Guest post by Matthew Pascucci, Information Security Writer and Practitioner
When you’re in IT Security for as long as I have been you’ll most likely have quite a few horror stories regarding firewall change management and some shockingly dumb moves. Here are three isolated issues that I’ve seen in my more than 10 years in the business (and am allowed to discuss externally):
Server Hosting Foreign Movies
Working one night in an operation center I noticed a large spike in traffic to a particular IP address. After drilling down into the traffic pattern I noticed that it was FTP related. Knowing that this particular server wasn’t hosting an FTP site I became very suspicious. Shortly afterward during troubleshooting I noticed an even larger spike in traffic, this time egressing our network. At this point I became very suspicious as to what was going on and discovered that FTP was anonymously enabled on this server and was now hosting that year’s blockbuster movie. Turns out that our client had enabled FTP for this server to receive a download and left the permissions wide open on their network. The service was stopped and the server needed to be cleaned after being compromised.
This particular issue could have been eliminated if proper change management would have been followed. While change management won’t catch everything having the approval of other engineers and management can help eliminate simple oversights like opening anonymous FTP to the world.
Fighting for the Mouse
Once while reviewing why a mass mailing kept failing for a client I noticed that the mouse was moving on the console of a server. I grabbed the mouse and attempted to gain control from whoever was poking around on the server. After struggling for a few seconds for the mouse the attacker opened notepad and we started chatting to each other through it. The attacker was using VNC and was heavily rooted in this server. We removed the Ethernet connection and notified the client of the issue. There happened to be many IIS vulnerabilities that the attacker was able to exploit and gain unauthorized access.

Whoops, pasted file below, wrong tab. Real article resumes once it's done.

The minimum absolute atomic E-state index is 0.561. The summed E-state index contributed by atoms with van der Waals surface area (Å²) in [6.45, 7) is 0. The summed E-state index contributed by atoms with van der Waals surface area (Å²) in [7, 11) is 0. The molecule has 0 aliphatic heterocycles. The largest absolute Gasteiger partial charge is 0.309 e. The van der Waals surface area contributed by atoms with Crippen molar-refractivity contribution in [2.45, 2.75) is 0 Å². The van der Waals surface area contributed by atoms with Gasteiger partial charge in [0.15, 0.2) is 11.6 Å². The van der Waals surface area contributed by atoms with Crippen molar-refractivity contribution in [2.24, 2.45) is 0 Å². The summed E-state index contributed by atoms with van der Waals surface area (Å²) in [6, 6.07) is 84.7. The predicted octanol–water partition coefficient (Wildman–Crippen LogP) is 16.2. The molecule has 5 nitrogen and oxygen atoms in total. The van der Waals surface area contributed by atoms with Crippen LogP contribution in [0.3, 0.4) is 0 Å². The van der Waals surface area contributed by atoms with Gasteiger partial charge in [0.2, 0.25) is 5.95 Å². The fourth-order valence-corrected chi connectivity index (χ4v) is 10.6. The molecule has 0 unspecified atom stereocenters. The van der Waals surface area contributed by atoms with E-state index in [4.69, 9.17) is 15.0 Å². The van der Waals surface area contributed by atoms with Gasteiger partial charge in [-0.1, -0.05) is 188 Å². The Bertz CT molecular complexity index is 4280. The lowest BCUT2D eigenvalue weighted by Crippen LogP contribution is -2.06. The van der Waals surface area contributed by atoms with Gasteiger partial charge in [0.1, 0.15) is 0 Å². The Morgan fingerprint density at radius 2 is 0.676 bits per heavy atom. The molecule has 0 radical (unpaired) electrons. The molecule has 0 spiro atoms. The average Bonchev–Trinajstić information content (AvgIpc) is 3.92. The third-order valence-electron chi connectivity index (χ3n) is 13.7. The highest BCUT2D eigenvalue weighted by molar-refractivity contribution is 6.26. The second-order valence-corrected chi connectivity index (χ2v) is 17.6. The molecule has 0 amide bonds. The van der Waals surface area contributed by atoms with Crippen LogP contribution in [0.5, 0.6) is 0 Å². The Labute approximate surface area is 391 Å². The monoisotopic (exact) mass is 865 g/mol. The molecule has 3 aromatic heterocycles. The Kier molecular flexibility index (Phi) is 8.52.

This again is a change management issue, but allowing VNC on your network is even more of a risk. Having the ability to know what remote protocols are in your in your network and eliminating them if they’re not secure is a standard. When a change control ticket comes in asking to open the firewall outbound for VNC it should be denied.
High Availability Goes Wrong
Many years ago I worked with an organization that had routers in a high-availability cluster for redundancy. During one of our busy times of the year a consultant made a change to the cluster regarding a project he was working on which brought the company down during a very busy time of the year. There were no change control tickets or review process put in and the change cost the company a great deal of revenue.
Change control, change control, change control. If there were a ticket put in for this incident it would have been caught, but even if that wasn’t there having the ability to monitor changes in your network is a way to catch rogue changes like these.
There are many other instances that are much more detailed and dangerous, but due to NDAs I’m not able to speak about them. The above network security horror stories are just the tip of the iceberg of what I’ve come across in my years as an information security professional. Attacks that were allowed to happen due to simple change management process gaps not being in place that cost each company and client I was working for a great deal of time, resources and money to remediate. One of the companies lost more than could be estimated with an outage and most likely lost brand recognition due to simple changes not approved.
Since these all were related to poor change management it’s important to get a change management program setup in your company, but even with such a program implemented it doesn’t mean people will adhere to it. Being able to monitor and audit changes is the only way to have a full life cycle of coverage when it comes to changes that could potentially leave your network vulnerable. What are some of the network security horror stories you can share? And what are the lessons learned?